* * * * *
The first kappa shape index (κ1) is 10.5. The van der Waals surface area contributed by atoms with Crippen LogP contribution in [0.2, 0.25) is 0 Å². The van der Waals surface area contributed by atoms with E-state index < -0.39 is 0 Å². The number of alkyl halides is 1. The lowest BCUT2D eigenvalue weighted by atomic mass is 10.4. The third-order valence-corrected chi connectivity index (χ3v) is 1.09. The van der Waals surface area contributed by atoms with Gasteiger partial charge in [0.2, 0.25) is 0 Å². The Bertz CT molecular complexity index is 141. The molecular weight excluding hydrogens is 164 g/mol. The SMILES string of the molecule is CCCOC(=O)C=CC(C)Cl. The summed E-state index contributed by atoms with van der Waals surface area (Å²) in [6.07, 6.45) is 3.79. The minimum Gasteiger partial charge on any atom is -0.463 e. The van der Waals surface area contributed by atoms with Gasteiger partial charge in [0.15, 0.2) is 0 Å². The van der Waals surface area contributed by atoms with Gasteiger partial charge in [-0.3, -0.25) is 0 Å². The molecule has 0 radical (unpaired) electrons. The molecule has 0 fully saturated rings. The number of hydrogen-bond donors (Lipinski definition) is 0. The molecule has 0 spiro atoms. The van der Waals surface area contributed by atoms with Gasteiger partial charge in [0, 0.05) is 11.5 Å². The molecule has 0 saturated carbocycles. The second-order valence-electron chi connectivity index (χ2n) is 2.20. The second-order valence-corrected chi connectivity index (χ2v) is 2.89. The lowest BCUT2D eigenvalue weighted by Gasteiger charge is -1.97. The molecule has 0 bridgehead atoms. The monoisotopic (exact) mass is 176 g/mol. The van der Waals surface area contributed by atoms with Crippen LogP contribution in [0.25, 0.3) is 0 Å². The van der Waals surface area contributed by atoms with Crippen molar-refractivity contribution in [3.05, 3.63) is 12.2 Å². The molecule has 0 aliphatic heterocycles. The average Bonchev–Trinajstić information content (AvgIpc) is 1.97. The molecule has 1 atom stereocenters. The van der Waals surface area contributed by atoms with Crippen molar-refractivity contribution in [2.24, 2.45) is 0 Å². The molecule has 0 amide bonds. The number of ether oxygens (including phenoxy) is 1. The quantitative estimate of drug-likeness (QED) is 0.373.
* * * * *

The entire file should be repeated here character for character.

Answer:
The first kappa shape index (κ1) is 10.5. The van der Waals surface area contributed by atoms with Crippen LogP contribution in [0.2, 0.25) is 0 Å². The van der Waals surface area contributed by atoms with E-state index < -0.39 is 0 Å². The number of alkyl halides is 1. The lowest BCUT2D eigenvalue weighted by atomic mass is 10.4. The third-order valence-corrected chi connectivity index (χ3v) is 1.09. The van der Waals surface area contributed by atoms with Gasteiger partial charge in [0.2, 0.25) is 0 Å². The Bertz CT molecular complexity index is 141. The molecular weight excluding hydrogens is 164 g/mol. The SMILES string of the molecule is CCCOC(=O)C=CC(C)Cl. The summed E-state index contributed by atoms with van der Waals surface area (Å²) in [6.07, 6.45) is 3.79. The minimum Gasteiger partial charge on any atom is -0.463 e. The van der Waals surface area contributed by atoms with Gasteiger partial charge in [0.15, 0.2) is 0 Å². The van der Waals surface area contributed by atoms with Gasteiger partial charge in [-0.3, -0.25) is 0 Å². The molecule has 0 radical (unpaired) electrons. The molecule has 0 fully saturated rings. The number of hydrogen-bond donors (Lipinski definition) is 0. The molecule has 0 spiro atoms. The van der Waals surface area contributed by atoms with Gasteiger partial charge in [0, 0.05) is 11.5 Å². The molecule has 0 saturated carbocycles. The second-order valence-electron chi connectivity index (χ2n) is 2.20. The second-order valence-corrected chi connectivity index (χ2v) is 2.89. The lowest BCUT2D eigenvalue weighted by Gasteiger charge is -1.97. The molecule has 0 bridgehead atoms. The monoisotopic (exact) mass is 176 g/mol. The van der Waals surface area contributed by atoms with Crippen LogP contribution in [0.25, 0.3) is 0 Å². The van der Waals surface area contributed by atoms with Crippen molar-refractivity contribution in [3.05, 3.63) is 12.2 Å². The molecule has 0 aliphatic heterocycles. The average Bonchev–Trinajstić information content (AvgIpc) is 1.97. The molecule has 1 atom stereocenters. The van der Waals surface area contributed by atoms with Crippen molar-refractivity contribution in [2.24, 2.45) is 0 Å². The molecule has 0 amide bonds. The number of ether oxygens (including phenoxy) is 1. The quantitative estimate of drug-likeness (QED) is 0.373.